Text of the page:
Starting a Side Hustle in 2022? Make These 3 Tax Moves Now

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  • A side job could change your financial picture -- as well as your tax liability.
  • It's important to keep tabs on your earnings and pay taxes on them once you start doing extra work.

Make a point to tackle these immediately.

If you're thinking of getting a side hustle in 2022, you're in good company. At this point, you may have no choice but to boost your earnings to cover the ever-rising cost of living. Or, you may have a specific goal you want to meet, like paying off your credit card balances or saving to buy a home.

A side gig could change your financial picture for the better -- but it could also change your tax situation. That's why it's important to make these three moves once you take on a second job.

1. Plan for estimated quarterly tax payments

Many side hustles are done on a freelance basis, which means you're paid for your services without having taxes taken out of your wages. If that's the case, you can't just keep all of that money for yourself. Rather, you'll need to give the IRS a portion of your earnings. 

And you can't just wait until you file your next annual tax return to pay the IRS, either. Rather, when you earn money on a self-employed basis, you're supposed to make estimated tax payments on your earnings every quarter. 

You can work with an accountant or use an online calculator to see how much tax to pay the IRS every three months, but it's important to plan for those payments. If you don't make them, the IRS could hit you with penalties.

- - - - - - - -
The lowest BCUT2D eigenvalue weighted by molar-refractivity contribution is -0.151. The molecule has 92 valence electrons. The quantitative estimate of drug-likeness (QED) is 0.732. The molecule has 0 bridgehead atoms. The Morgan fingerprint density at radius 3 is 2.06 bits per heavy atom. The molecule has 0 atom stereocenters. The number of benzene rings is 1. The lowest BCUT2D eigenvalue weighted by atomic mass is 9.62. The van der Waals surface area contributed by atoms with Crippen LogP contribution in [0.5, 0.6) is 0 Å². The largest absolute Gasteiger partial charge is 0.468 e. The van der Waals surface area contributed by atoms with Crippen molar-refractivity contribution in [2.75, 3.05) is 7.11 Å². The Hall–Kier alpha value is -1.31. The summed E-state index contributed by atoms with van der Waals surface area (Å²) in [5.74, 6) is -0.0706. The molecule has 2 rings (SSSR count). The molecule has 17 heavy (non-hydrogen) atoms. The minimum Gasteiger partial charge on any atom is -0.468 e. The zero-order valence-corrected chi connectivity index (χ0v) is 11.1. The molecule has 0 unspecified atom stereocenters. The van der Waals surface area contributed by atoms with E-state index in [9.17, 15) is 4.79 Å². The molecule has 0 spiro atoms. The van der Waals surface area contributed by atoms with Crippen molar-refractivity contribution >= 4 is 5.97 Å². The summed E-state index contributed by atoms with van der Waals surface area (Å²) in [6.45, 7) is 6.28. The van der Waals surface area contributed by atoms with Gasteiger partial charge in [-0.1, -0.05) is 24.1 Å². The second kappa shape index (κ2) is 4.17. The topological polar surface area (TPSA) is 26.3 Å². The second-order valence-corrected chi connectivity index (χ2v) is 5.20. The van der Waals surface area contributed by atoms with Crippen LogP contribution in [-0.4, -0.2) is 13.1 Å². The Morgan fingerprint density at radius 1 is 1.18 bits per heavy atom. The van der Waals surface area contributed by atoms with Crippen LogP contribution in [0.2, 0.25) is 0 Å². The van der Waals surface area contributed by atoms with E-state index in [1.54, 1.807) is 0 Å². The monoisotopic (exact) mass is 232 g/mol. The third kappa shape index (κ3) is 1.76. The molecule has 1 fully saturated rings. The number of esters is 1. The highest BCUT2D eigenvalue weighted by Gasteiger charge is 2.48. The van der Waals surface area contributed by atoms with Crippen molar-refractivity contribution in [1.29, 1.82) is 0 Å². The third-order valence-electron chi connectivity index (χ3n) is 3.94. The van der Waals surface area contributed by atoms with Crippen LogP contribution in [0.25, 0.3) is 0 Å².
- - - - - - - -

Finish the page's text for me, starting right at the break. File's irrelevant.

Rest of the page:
2. Establish a good record-keeping system

When you earn money from a side hustle, it may be on you to report it to the IRS -- so you'll need to keep solid records of your wages. At the same time, when you work on a freelance basis, you're allowed to deduct the expenses you incur that make it possible to do your job. And that's information you'll need to track as well.

For example, if you work part-time as a tutor, you can deduct the cost of getting to and from your clients' homes. And if you work as a freelance graphic designer, you can deduct the cost of a larger computer monitor or software that makes it easier to do your job.

Take some time to figure out the best way to track all that data. It may boil down to a series of spreadsheets, or you may want to invest in a paid project management tool designed to help freelancers manage their income.

3. Pump more money into your retirement plan

Boosting your income with a side hustle is a great thing, but it could result in you owing the IRS more money than usual. A great way to offset that higher tax bill is to pump more money into your traditional IRA or 401(k) plan. 

The more you contribute, the less of your earnings will be subject to taxes. Plus, putting extra money into an IRA or 401(k) is a great way to set yourself up for a more secure retirement. 

A side hustle could really work wonders for your finances and give you an opportunity to develop helpful new career skills. Just be sure to make these important tax moves as you ramp up.

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